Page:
Nowadays, most people need to perform cataract surgery for improving their vision. See an eye surgeon in case there are any complications after the procedure.
There are innumerable people who need to perform cataract surgery successfully every year. So, cataract surgery complications are comparatively rare. Probable cataract complications are the following:
- Posterior capsule opacity or PCO
- Eye inflammation
- Intraocular lens dislocation
- Photopsia or perceived light flashes
- Ptosis or droopy eyelids
- Light sensitivity
- Ocular hypertension or elevated eye pressure
- Macular edema or swelling of the central retina
When there are complications with cataract surgery, most of them are minor and can be treated successfully either medically or with further surgery.
Posterior capsule opacity
Among the common cataract, complications is a posterior capsule opacity which is also known as posterior capsule opacification or PCO. Though some people might call PCO a “secondary cataract,” it is not at all a cataract. After the cataract gets removed, it will not occur again.
During the cataract surgery, your surgeon removes the cloudy natural lens of the eye and then replaces it by using an intraocular lens or IOL. The thin clear membrane surrounding the natural lens or lens capsule is left intact in the process.
However, in most cases, the lens capsule will be clear after the cataract surgery. In rare cases, the posterior portion of capsule turns hazy and this posterior capsule opacification may take place during cataract surgery recovery or after months later.
How to treat posterior capsule opacification
Luckily, PCO can be treated effectively through a process known as a YAG laser capsulotomy. In this method, a hole will be formed in the central zone of the cloudy capsule and vision can be restored soon.
The three steps to a YAG laser capsulotomy are the following:
- Eye drops are used for diluting the pipes that allow the eye doctors to view the entire lens capsule.
- The laser removes an unclear posterior capsule from the line of sight without touching the eye or forming an incision.
- Medicated eye drops can be applied after the process to avoid further inflammation.
The method requires only a few minutes and involves minimal pain with it.
After a YAG laser capsulotomy, you can continue with your normal activities soon. You might experience some floaters later though these generally resolve within a few weeks.
Most people may expect their vision will improve within a day. You may see your eye doctor immediately in case the vision fails to improve or worsens after laser capsulotomy.
As the YAG laser removes the central zone of the cloudy posterior capsule behind the intraocular lens, this condition will not return. Thus, one laser treatment is needed only to lessen vision loss permanently that occurs due to PCO after the cataract surgery in London.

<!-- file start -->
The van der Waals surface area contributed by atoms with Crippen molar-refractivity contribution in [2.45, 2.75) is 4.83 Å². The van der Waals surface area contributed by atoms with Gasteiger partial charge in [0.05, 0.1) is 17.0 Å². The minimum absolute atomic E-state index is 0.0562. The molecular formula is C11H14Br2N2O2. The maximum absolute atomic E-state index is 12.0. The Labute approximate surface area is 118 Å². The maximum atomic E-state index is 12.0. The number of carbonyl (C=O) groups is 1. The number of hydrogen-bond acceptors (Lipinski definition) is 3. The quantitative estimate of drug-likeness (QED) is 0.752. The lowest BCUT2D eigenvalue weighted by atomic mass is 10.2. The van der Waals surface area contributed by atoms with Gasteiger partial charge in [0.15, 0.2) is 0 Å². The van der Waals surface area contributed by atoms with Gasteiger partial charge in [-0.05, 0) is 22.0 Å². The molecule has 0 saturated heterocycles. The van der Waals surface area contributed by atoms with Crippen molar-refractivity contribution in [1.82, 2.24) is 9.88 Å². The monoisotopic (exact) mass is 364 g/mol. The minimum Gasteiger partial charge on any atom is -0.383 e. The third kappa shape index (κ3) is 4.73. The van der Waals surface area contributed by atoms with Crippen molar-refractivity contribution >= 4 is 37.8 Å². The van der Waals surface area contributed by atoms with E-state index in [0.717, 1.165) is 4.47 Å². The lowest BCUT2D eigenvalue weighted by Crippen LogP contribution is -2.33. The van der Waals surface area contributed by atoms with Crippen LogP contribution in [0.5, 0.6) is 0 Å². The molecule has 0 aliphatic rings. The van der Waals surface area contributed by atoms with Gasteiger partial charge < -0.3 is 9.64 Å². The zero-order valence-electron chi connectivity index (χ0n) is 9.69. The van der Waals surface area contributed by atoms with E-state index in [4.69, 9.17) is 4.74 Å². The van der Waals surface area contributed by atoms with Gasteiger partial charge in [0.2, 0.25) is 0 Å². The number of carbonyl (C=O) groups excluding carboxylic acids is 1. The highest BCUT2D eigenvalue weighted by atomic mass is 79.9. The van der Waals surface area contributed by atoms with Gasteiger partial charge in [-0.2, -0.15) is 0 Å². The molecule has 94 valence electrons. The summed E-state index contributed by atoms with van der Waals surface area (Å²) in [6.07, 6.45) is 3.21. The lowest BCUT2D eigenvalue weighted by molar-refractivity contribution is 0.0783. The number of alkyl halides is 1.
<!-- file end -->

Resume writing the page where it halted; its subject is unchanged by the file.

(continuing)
Risks of YAG laser capsulotomy
The complications from a YAG laser capsulotomy are generally rare. However, the process may increase the risk of retinal detachment to a certain degree. According to research, the lifetime risk of a detached retina during a cataract surgery complication is almost 1 percent. The risk increases to nearly 2 percent in case cataract surgery is followed through a YAG laser capsulotomy.
Another probable cataract surgery complication is a dislocated intraocular lens or IOL. This may be the reason for vision problems like double vision.
IOL dislocations are hardly found but once they take place, your eye surgeon at the best cataract surgery clinic in the UK may reposition it surgically. In certain cases, the implant should be sewn in place to protect it or it might be removed and then replaced by using different IOL.
Other complications with cataract surgery
There are other complications with cataract surgery that may start from inflammation to complete vision loss. The risk of severe vision loss is extremely rare and may take place due to some kind of bleeding or infection in the eyes.
Some complications with cataract surgery take place a long time after the process is done. For example, the detached retina may take months or years after cataract surgery has been done successfully. If you suddenly start seeing flashes of light (retinal detachment symptoms) or floaters at any time after the cataract surgery, visit your eye surgeon right away.
Other probable complications associated with cataract surgery consist of the following:
- Swelling of the retina or cornea
- Droopy eyelid ptosis
- Increased pressure in your eyes or ocular hypertension
If you find any of these or other unusual symptoms after the cataract surgery, it is advised to see your eye doctor at Optimal Vision for further evaluation and necessary treatment.
Vision problems after the cataract surgery
If you find any problem with the sensitivity to sunlight after your cataract surgery, then wear eyeglasses having photochromic lenses that darken automatically to UV rays and generally offer some relief to the eyes.
In the case of presbyopia and residual refractive error after the surgery, progressive lenses that have anti-reflective coating usually improve your vision for certain activities like reading and driving at night.
People who do not improve their vision even after cataract surgery usually have underlying eye problems such as diabetic retinopathy, macular degeneration related to age, and other eye conditions. Hence, it is extremely important to perform routine eye examinations after cataract surgery and assess the health condition of your eyes for improving your vision.
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